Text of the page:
St. Paul homeowners to get free replacements for lead water pipes, backed by $4M in COVID relief
City's program could be test run for state of Minnesota
ST. PAUL -- Relief dollars from the federal American Rescue Plan Act have helped keep small businesses afloat, house the homeless and pay for COVID testing and vaccination clinics.
Next up: Replacing lead water pipes throughout St. Paul, which could be a test case of sorts for the entire state.
On Wednesday, the St. Paul City Council authorized moving $4 million in federal American Rescue Plan funding to launch a lead pipe replacement fund. St. Paul Regional Water Services is preparing a 10-year plan to replace all lead service lines at no cost to property owners, with work to begin in 2023, but here’s the catch.
Those lead lines — which run from your basement water meter to your curb — are on private property, meaning homeowners will need to be proactive and seek out the service, which will represent an average savings of $6,000 per property.
“It will be a voluntary, free program,” said Patrick Shea, general manager of St. Paul Regional Water Services. “We want to make sure we get as much as we can done with the funds available. Getting people to sign up will be a full-court effort.”
If you’re a homeowner who was planning to replace your lead service line anyway, hold that thought and call water services first at 651-266-6270.
Shea is working with St. Paul Mayor Melvin Carter’s administration on a formal announcement, details of which will be unveiled next week.
“We haven’t done this kind of project before, so we need to learn what works, what doesn’t work,” Shea said. “It allows us to do a very soft roll-out in 2022, and as close as we can perfect our plan for 2023 through 2032 — 10 years.”
State has plan, too
The state of Minnesota is readying its own lead replacement program, funded with federal infrastructure dollars — $43 million per year for five years.
“It’s an application process, similar to how a community would apply for infrastructure funds to build a water tower,” Shea said. “If it goes the way other programs go, every year (cities would) apply, the state figures out how much money it has to give out, and they do applications based on that process. If a city doesn’t have any lead services, that just makes the pie bigger for those that do.”
The $4 million in federal relief money is specific to St. Paul, and it’s likely to go fast. At an average cost of $6,000 per home, those funds alone would pay for fewer than 700 projects. Outfitting every eligible property — as many as 26,000 citywide — would cost upwards of $220 million.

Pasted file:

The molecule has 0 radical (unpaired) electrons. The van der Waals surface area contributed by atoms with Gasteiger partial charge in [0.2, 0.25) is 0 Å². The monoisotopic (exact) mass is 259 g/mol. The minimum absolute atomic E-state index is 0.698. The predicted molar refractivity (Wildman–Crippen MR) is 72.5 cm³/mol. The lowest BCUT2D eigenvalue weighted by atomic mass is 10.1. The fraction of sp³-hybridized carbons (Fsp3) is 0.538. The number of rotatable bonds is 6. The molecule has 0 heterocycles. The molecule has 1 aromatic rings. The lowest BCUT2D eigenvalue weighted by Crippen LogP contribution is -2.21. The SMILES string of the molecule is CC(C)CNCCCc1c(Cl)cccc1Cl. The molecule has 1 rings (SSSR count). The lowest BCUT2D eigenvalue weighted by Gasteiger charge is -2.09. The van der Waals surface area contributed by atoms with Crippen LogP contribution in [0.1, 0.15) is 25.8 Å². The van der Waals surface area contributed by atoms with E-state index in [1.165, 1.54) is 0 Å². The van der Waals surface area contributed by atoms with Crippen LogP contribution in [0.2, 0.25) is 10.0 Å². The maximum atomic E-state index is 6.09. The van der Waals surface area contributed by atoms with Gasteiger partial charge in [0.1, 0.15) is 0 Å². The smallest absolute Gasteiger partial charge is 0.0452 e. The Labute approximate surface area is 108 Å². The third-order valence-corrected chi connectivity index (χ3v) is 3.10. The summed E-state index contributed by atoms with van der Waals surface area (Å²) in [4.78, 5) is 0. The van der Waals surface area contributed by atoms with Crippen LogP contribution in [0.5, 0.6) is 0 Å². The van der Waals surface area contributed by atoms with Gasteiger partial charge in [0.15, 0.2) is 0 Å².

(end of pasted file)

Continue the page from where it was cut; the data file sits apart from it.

Lead, a common but unwelcome contaminant in drinking water, is found in many water service lines installed in St. Paul homes built before 1926 and in some homes built between 1942 and 1947, according to the city.
While homeowners own their service lines up to the curb-stop, St. Paul Regional Water Services maintains the connection from the curb-stop to the water main in the street, and has been gradually replacing those linkages for more than two decades.
“We’ve done the replacements over the last 25 years of the publicly-owned section,” Shea said. “We spend between $2 million to $3 million per year on that work currently.”
Soon, homeowners interested in replacing the portion of their water line that sits on their private property will be able to do so free of charge, but only if they sign up.
The “ARPA” funds, authorized by Congress and signed into law by President Joe Biden in March of last year, provided states and local governments with $350 billion, with cities collecting their $45.8 billion share in two installments. St. Paul will net $166.6 million from the legislation, the equivalent of a year’s worth of property tax levy.
Despite the windfall, members of the city council have noted there’s plenty of competing demands for the cash, which much be spent within a certain timeframe — “obligated” by Dec. 31, 2024 and spent by Dec. 31, 2026 — and cannot be used on expenses outside of the scope of the legislation, as wide-ranging as it is.
Those eligible expenses include assistance to households, small businesses, nonprofits and the tourism and hospitality industry, and providing premium pay for front-line workers. Expenses can also include water, sewer or broadband infrastructure, and covering general government services to the extent that the COVID-19 public health emergency reduced city revenue compared to the most recent fiscal year before COVID became widespread.
With an eye toward infrastructure, city officials have noted that for the working poor, even important home improvements like replacing a lead pipe can feel out of reach, and especially so during a public health crisis that has fallen disproportionately hard on low-wage workers.
The council resolution that was adopted Wednesday states that “both the public health and economic impacts of the pandemic have fallen most severely on communities and populations disadvantaged before it began.”
St. Paul Regional Water Service will roll out more details next week.
More information is online at tinyurl.com/STPLeadPipe22.